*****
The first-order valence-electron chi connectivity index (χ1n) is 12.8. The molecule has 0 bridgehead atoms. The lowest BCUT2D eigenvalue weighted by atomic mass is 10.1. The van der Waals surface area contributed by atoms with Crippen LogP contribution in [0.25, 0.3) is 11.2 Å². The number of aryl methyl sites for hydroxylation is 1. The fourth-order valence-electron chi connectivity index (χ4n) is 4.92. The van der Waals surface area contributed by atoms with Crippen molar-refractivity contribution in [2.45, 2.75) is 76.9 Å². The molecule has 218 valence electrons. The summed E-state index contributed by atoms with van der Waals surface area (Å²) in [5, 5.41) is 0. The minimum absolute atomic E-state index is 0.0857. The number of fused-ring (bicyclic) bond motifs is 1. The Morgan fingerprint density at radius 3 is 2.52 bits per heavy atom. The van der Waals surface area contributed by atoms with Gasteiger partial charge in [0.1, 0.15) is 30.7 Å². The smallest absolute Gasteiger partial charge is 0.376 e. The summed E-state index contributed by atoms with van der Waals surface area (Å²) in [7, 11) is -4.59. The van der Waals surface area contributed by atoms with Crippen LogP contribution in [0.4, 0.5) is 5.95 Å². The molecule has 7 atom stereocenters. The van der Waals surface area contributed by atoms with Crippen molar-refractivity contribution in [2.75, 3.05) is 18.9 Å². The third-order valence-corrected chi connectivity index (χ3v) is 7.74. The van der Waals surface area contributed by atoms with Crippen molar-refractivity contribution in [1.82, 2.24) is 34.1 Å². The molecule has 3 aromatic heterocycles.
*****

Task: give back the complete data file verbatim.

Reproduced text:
The first-order valence-electron chi connectivity index (χ1n) is 12.8. The molecule has 0 bridgehead atoms. The lowest BCUT2D eigenvalue weighted by atomic mass is 10.1. The van der Waals surface area contributed by atoms with Crippen LogP contribution in [0.25, 0.3) is 11.2 Å². The number of aryl methyl sites for hydroxylation is 1. The fourth-order valence-electron chi connectivity index (χ4n) is 4.92. The van der Waals surface area contributed by atoms with Crippen molar-refractivity contribution in [2.45, 2.75) is 76.9 Å². The molecule has 218 valence electrons. The summed E-state index contributed by atoms with van der Waals surface area (Å²) in [5, 5.41) is 0. The minimum absolute atomic E-state index is 0.0857. The number of fused-ring (bicyclic) bond motifs is 1. The Morgan fingerprint density at radius 3 is 2.52 bits per heavy atom. The van der Waals surface area contributed by atoms with Gasteiger partial charge in [0.1, 0.15) is 30.7 Å². The smallest absolute Gasteiger partial charge is 0.376 e. The summed E-state index contributed by atoms with van der Waals surface area (Å²) in [7, 11) is -4.59. The van der Waals surface area contributed by atoms with Crippen LogP contribution in [0.4, 0.5) is 5.95 Å². The molecule has 7 atom stereocenters. The van der Waals surface area contributed by atoms with Crippen molar-refractivity contribution in [2.75, 3.05) is 18.9 Å². The third-order valence-corrected chi connectivity index (χ3v) is 7.74. The van der Waals surface area contributed by atoms with Crippen molar-refractivity contribution in [1.82, 2.24) is 34.1 Å². The molecule has 3 aromatic heterocycles.